Published in the Reporter 26th June 1915.


According to a letter which has been received by Mr. James Crowther, of Woodleigh, Oldham Road, Ashton, from Sergeant HARRY STRINGER who was in Mr. J.B. Pownall's office his brother-in-law, Sergeant 469 HARRY ILLINGWORTH, of the Ashton Territorials, was killed in the Dardanelles on June 5th, The letter says - " I am on a sorry mission in writing to you this journey. The last letter was congratulations, but this is to say that HARRY had the misfortune to be hit by a shrapnel shell whilst superintending the taking of ammunition on Saturday, the 5th inst. The shell struck him in the back of the head, killing him instantly. JOE HARROP was near him at the time, and we got him out of the trench, and did the only thing left for us to do, namely, give him a decent resting place, and got the minister to bury him. I need hardly say with what regret we laid him in his last rest. He was a friend of everybody, and particularly of the lads under his command. He was the first casualty in our Company, and also the first of our school lads. I need not say to you Jim, old lad, what the loss to us all means, but I ask you to accept not only the sympathy of his personal friends, but of the whole Company. Captain HAMER and Lieut. STRINGER were both going to write, but, alas, we had a task last night which took both away, and also NOEL BRAITHWAITE, and some 20 of the Company. Such is war, and both HARRY and NOEL have given their lives for the dear old country and for freedom, and have added names to the already too long list of the roll of honour. HARRY was dear to me, but JOE HARROP has lost both chums, and is not in a fit state to write to you yet. Perhaps he will drop a line to you. Write me from time to time, so that I can keep in touch with Ashton. HARRY was my chief source of information now that our family have left". Sergeant ILLINGWORTH was the son of Mr & Mrs J.B. Illingworth, of Woodleigh, Oldham Road, Ashton, and was 23 years old. He was employed in the mechanical department of Messrs. Summers and Sons Forge, Stalybridge, under his father, who was foreman of the department. He was educated at the Ashton Parish Church School, and the Ashton Secondary School. (HARRY ILLINGWORTH is buried in the Redoubt Cemetery, Helles).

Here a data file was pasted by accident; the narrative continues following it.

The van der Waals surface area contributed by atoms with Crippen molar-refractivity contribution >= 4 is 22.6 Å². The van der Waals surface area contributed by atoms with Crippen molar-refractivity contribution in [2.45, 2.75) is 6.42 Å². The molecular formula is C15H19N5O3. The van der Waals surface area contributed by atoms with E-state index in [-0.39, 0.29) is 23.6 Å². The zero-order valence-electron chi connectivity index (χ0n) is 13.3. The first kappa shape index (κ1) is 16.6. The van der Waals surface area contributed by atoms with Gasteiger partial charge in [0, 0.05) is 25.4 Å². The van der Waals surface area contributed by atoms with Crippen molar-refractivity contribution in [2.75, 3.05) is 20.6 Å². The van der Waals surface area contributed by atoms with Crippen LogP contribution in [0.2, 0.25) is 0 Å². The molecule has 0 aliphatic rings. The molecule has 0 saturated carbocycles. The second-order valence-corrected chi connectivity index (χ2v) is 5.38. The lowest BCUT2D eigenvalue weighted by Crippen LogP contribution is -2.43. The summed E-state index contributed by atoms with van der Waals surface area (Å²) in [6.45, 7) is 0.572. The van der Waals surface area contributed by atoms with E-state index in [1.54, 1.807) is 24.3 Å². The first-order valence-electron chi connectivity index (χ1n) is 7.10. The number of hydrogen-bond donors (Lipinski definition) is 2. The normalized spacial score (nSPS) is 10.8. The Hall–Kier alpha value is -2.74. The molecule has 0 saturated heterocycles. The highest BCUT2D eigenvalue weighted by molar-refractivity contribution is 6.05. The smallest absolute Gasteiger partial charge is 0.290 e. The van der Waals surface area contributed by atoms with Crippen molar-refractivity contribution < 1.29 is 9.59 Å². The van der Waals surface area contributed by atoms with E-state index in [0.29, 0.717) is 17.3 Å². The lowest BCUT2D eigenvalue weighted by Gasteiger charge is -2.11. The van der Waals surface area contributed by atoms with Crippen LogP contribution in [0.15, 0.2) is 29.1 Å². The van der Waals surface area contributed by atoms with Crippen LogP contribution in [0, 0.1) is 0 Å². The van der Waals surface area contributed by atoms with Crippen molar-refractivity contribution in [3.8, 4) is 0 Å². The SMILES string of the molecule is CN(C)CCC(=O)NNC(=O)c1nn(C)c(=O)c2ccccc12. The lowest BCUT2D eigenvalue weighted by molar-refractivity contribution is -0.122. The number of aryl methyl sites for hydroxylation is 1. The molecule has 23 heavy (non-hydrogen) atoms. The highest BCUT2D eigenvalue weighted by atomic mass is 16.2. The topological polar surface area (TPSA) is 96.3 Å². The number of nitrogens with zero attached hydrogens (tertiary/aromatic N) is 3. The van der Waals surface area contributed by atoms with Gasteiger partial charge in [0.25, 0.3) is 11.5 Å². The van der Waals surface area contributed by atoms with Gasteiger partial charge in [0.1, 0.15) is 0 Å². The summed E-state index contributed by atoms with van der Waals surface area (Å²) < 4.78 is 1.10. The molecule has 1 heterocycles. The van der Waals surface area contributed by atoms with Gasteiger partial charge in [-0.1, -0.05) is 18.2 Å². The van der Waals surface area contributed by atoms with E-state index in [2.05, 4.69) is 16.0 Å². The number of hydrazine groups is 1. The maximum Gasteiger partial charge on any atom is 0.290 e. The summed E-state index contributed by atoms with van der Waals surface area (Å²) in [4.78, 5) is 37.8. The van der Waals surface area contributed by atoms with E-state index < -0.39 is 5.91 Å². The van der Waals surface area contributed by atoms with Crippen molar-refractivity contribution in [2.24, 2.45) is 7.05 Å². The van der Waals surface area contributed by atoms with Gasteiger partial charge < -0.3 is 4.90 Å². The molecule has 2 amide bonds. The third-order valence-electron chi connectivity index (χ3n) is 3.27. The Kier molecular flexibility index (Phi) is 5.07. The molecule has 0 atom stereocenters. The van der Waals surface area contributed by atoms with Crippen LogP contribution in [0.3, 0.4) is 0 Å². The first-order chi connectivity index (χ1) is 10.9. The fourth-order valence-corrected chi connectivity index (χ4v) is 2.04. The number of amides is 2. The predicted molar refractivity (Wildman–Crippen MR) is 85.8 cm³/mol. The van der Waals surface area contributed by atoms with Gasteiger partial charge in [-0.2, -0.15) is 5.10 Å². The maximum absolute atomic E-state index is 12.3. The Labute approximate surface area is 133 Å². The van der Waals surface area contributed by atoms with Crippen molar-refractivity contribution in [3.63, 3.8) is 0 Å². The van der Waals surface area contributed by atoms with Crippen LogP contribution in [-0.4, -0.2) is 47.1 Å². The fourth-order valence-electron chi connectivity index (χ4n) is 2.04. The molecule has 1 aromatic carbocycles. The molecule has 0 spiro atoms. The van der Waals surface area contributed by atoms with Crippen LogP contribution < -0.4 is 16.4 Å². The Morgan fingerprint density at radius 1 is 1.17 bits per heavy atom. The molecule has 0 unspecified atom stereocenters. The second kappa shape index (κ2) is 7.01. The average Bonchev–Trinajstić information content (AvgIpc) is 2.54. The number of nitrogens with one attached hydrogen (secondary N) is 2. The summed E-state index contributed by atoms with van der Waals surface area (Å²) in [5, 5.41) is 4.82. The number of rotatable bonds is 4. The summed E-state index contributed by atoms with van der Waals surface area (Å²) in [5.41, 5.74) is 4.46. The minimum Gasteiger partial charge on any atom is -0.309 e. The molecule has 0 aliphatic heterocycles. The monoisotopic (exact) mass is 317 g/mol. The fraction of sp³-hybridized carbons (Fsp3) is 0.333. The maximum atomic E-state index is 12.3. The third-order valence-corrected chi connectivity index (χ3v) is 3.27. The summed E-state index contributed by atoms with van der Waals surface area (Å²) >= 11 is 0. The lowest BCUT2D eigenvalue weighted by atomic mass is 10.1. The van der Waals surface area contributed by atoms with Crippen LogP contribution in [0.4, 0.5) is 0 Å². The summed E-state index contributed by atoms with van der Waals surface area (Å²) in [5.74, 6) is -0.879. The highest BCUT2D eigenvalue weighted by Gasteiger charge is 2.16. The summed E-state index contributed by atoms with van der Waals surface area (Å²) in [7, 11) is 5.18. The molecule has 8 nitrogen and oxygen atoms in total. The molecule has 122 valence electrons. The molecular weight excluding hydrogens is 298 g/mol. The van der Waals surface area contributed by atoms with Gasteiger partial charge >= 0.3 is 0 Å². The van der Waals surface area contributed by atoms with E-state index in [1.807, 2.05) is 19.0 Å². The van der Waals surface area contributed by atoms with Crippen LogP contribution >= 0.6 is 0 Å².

Published in the Reporter 26th June 1915.



Colour Sergeant 1125 NOEL DUNCAN BRAITHWAITE, who is included in the list of Ashton Territorials killed in action at the Dardanelles, was one of the most popular non commissioned officers and his loss has elicited universal expressions of regret. Of him it may well be said, "He did his best". He left the business of Coal Merchant, which he had founded at Park Parade Station Ashton, and forsaking all his social obligations he, in a truly patriotic spirit, offered himself for foreign service on behalf of his King and Country. A bright and intelligent young man, he was greatly beloved by his comrades. As the camp correspondent of the Reporter he had a facile pen, and his graphic descriptions of camp life were always read with interest.